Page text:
“Just as the organic unity existing among the virtues means that no one of them can be excluded from the Christian ideal, so no truth may be denied. The integrity of the Gospel message must not be deformed. What is more, each truth is better understood when related to the harmonious totality of the Christian message; in this context all of the truths are important and illumine one another. When preaching is faithful to the Gospel, the centrality of certain truths is evident and it becomes clear that Christian morality is not a form of stoicism, or self-denial, or merely a practical philosophy or a catalogue of sins and faults.
“Before all else, the Gospel invites us to respond to the God of love who saves us, to see
God in others and to go forth from ourselves to seek the good of others. Under no circumstance can this invitation be obscured! All of the virtues are at the service of this response of love. If this invitation does not radiate forcefully and attractively, the edifice of the Church’s moral teaching risks becoming a house of cards, and this is our greatest risk.
“It would mean that it is not the Gospel which is being preached, but certain doctrinal or moral points based on specific ideological options. The message will run the risk of losing its freshness and will cease to have ‘the fragrance of the Gospel’.”

The Church’s Service

One of the most important tasks of the Church today is describing the “signs of the times,” one of which is a growing inequality and the precariousness of life for so many people.
“The hearts of many people are gripped by fear and desperation,” Pope Francis writes, “even in the so-called rich countries. The joy of living frequently fades, lack of respect for others and violence are on the rise, and inequality is increasingly evident. It is a struggle to live and, often, to live with precious little dignity. This epochal change has been set in motion by the enormous qualitative, quantitative, rapid and cumulative advances occurring in the sciences and in technology, and by their instant application in different areas of nature and of life. We are in an age of knowledge and information, which has led to new and often anonymous kinds of power.
“Just as the commandment ‘Thou shalt not kill’ sets a clear limit in order to safeguard the value of human life, today we also have to say ‘thou shalt not’ to an economy of exclusion and inequality. Such an economy kills. How can it be that it is not a news item when an elderly homeless person dies of exposure, but it is news when the stock market loses two points? This is a case of exclusion.
“Can we continue to stand by when food is thrown away while people are starving? This is a case of inequality. Today everything comes under the laws of competition and the survival of the fittest, where the powerful feed upon the powerless. As a consequence, masses of people find themselves excluded and marginalized: without work, without possibilities, without any means of escape.
“Human beings are themselves considered consumer goods to be used and then discarded. We have created a ‘disposable’ culture which is now spreading. It is no longer simply about exploitation and oppression, but something new,” Francis writes.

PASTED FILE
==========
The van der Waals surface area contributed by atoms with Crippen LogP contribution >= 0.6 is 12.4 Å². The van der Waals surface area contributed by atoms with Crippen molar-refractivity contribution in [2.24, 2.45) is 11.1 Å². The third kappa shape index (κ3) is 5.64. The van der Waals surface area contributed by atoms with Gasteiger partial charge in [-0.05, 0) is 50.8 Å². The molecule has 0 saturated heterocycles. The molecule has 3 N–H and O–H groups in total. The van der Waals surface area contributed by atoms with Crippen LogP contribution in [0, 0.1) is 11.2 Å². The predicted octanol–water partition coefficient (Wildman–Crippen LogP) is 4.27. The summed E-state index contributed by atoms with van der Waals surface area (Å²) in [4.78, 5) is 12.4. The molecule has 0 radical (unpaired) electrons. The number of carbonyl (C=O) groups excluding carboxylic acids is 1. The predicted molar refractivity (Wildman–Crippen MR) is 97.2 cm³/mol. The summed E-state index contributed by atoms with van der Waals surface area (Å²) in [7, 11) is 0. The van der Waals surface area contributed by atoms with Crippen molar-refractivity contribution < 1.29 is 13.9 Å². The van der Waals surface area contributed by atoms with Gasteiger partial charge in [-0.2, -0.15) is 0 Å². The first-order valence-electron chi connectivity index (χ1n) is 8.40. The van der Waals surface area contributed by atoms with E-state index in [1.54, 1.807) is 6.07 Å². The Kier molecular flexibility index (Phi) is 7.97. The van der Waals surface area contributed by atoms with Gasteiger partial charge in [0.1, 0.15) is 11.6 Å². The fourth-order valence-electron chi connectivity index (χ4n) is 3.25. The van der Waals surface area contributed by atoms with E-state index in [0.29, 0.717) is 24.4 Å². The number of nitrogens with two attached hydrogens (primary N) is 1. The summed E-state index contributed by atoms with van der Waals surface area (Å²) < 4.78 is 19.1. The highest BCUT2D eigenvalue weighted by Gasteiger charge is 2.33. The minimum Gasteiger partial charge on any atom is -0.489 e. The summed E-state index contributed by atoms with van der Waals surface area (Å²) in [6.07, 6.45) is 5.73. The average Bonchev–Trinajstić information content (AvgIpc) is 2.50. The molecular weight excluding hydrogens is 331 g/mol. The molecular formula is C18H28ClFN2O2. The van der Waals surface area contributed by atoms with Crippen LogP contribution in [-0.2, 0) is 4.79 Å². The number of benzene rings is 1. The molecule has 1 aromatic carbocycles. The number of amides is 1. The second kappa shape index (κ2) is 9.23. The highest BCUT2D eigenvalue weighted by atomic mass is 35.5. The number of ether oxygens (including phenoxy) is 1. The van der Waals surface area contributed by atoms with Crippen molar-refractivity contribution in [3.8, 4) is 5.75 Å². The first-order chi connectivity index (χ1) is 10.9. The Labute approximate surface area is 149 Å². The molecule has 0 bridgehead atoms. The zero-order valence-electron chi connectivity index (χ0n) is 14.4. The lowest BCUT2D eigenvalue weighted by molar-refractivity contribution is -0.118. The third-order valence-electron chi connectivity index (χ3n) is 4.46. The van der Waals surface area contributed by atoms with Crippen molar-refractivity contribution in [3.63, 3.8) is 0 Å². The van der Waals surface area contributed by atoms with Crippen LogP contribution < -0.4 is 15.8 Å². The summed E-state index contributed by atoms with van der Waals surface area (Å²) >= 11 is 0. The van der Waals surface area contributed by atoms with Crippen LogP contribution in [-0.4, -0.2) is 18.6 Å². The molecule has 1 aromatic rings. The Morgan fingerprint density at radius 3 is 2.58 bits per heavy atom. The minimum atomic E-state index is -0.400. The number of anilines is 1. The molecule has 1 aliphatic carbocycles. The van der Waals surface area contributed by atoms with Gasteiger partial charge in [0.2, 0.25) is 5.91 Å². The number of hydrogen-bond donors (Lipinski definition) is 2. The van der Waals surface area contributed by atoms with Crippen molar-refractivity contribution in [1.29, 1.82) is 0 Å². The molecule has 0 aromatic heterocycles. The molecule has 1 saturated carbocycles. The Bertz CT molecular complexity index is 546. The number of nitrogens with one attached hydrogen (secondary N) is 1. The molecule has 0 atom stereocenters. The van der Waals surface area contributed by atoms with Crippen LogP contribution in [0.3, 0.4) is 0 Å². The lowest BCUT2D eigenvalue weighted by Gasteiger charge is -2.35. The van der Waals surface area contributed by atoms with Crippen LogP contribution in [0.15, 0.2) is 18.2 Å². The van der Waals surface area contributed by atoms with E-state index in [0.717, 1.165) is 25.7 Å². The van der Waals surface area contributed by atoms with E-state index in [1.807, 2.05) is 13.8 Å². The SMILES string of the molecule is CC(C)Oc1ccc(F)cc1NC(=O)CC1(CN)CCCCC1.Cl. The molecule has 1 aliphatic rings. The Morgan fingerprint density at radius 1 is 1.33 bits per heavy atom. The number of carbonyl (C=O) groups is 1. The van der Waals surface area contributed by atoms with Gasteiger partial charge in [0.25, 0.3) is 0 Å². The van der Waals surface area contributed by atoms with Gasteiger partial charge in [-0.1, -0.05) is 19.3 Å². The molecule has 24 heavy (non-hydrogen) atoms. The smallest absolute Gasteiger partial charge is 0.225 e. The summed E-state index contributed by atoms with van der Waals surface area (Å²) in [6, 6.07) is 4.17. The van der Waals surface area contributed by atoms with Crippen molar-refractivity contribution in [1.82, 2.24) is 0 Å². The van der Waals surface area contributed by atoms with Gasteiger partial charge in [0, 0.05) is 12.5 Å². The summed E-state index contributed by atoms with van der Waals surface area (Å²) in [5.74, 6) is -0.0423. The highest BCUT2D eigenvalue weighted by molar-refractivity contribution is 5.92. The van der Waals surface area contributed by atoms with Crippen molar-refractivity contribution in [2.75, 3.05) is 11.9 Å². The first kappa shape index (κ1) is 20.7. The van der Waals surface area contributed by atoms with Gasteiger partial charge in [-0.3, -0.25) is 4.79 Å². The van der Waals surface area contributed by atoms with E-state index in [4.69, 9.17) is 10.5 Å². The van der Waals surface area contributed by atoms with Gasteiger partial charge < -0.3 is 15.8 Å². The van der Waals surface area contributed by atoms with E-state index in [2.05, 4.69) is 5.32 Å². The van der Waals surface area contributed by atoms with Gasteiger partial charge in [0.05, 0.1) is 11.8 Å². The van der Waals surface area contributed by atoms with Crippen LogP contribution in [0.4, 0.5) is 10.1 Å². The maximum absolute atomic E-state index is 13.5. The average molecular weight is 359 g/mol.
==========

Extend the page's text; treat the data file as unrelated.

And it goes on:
“Exclusion ultimately has to do with what it means to be a part of the society in which we live; those excluded are no longer society’s underside or its fringes or its disenfranchised — they are no longer even a part of it. The excluded are not the ‘exploited’ but the outcast, the ‘leftovers’.”
In a passage that is likely to outrage the defenders of neo-liberal capitalism, the Holy Father writes:
“[S]ome people continue to defend trickle-down theories which assume that economic growth, encouraged by a free market, will inevitably succeed in bringing about greater justice and inclusiveness in the world. This opinion, which has never been confirmed by the facts, expresses a crude and naive trust in the goodness of those wielding economic power and in the sacralized workings of the prevailing economic system.
“Meanwhile, the excluded are still waiting. To sustain a lifestyle which excludes others, or to sustain enthusiasm for that selfish ideal, a globalization of indifference has developed. Almost without being aware of it, we end up being incapable of feeling compassion at the outcry of the poor, weeping for other people’s pain, and feeling a need to help them, as though all this were someone else’s responsibility and not our own. The culture of prosperity deadens us; we are thrilled if the market offers us something new to purchase; and in the meantime all those lives stunted for lack of opportunity seem a mere spectacle; they fail to move us.”

A Profound Crisis

“We have created new idols. The worship of the ancient golden calf (cf. Exodus 32:1-35) has returned in a new and ruthless guise in the idolatry of money and the dictatorship of an impersonal economy lacking a truly human purpose.
“The worldwide crisis affecting finance and the economy lays bare their imbalances and, above all, their lack of real concern for human beings; man is reduced to one of his needs alone: consumption. While the earnings of a minority are growing exponentially, so too is the gap separating the majority from the prosperity enjoyed by those happy few.
“This imbalance is the result of ideologies which defend the absolute autonomy of the marketplace and financial speculation. Consequently, they reject the right of states, charged with vigilance for the common good, to exercise any form of control. A new tyranny is thus born, invisible and often virtual, which unilaterally and relentlessly imposes its own laws and rules. Debt and the accumulation of interest also make it difficult for countries to realize the potential of their own economies and keep citizens from enjoying their real purchasing power.